It is disappointing that the recent outrageous criticism of Quebec by the United Nations Human Rights Council has not led to a serious debate in Canada about the country’s almost slavish veneration of the United Nations. The basic problem with the UN is that almost no one has used it for what it was ostensibly intended for: To produce equitable co-operation, or at least civilized exchanges, between all the countries of the world. It was devised by Franklin D. Roosevelt to help convince his previously isolationist countrymen that the world was less dangerous than they feared, and to disguise through international organizations and U.S.-directed collegiality the blunt fact that the United States effectively ruled the world except for what was under direct occupation by Stalin’s Red Army.
The permanent members of the Security Council were the five principal allies in the Second World War, (though Canada made a greater contribution to victory than France or China); all were countries that were heavily indebted to the United States for war-time — and, it was assumed, correctly in most cases — post-war assistance. Roosevelt reckoned that the docile Latin American republics, the traditional Commonwealth dominions, and the European countries liberated by the Western Allied armies would provide a durable pro-American majority in the General Assembly, and that Britain, France and China would be reliable Security Council allies. Even after the communist victory in China in 1949, this calculation was correct through the 1950s (and the People’s Republic of China did not occupy China’s place on the Security Council, in place of the Nationalist government of Chiang Kai-shek that fled to Taiwan, until 1971). The American isolationists were routed, and the U.S. had no real difficulty consistently outvoting the Soviet Union at the UN.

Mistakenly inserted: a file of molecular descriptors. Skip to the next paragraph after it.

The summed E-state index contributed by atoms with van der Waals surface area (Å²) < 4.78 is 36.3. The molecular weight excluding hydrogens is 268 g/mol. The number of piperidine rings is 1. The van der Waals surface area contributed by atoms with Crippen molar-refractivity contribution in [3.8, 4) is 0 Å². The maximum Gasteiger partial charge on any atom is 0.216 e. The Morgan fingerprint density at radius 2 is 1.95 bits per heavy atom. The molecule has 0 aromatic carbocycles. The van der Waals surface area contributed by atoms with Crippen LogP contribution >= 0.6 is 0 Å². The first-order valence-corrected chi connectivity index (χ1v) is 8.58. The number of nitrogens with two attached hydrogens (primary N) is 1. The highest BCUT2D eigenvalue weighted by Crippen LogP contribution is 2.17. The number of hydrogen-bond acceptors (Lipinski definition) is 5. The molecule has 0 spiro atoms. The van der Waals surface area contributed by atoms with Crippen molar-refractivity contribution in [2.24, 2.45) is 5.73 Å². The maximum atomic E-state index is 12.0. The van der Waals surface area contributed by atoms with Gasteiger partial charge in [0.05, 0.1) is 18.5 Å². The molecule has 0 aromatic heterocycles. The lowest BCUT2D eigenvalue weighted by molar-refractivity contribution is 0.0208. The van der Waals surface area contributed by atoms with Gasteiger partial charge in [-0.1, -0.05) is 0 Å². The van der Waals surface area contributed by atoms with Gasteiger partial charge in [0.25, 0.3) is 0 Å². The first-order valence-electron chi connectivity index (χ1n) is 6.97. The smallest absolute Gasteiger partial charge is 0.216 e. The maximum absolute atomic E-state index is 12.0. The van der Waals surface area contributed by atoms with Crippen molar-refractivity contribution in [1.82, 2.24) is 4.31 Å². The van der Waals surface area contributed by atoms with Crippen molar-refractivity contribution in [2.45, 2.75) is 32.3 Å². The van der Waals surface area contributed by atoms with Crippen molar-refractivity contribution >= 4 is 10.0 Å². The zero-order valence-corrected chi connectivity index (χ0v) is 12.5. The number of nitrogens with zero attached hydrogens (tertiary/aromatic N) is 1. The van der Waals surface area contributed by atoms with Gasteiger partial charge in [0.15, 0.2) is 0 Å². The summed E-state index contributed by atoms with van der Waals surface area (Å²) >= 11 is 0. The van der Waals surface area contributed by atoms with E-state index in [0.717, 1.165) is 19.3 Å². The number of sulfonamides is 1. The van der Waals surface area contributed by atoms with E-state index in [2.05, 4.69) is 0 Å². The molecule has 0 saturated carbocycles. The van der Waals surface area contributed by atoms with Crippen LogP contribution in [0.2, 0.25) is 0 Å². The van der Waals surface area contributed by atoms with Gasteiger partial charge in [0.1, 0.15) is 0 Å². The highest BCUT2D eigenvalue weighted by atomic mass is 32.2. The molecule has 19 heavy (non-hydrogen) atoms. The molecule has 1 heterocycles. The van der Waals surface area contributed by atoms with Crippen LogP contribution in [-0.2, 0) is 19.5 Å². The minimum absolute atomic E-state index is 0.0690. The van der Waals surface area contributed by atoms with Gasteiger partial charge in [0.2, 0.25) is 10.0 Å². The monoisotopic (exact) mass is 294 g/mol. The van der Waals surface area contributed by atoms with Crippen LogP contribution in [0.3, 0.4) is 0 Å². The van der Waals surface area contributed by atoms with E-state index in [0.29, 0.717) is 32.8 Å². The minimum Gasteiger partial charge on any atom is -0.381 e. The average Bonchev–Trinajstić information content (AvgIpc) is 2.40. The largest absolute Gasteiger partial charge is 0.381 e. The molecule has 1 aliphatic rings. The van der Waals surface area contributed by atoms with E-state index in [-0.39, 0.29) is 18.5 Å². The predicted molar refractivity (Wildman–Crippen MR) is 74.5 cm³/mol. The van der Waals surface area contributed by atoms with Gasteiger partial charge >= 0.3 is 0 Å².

This is a “keeper”. Read it all.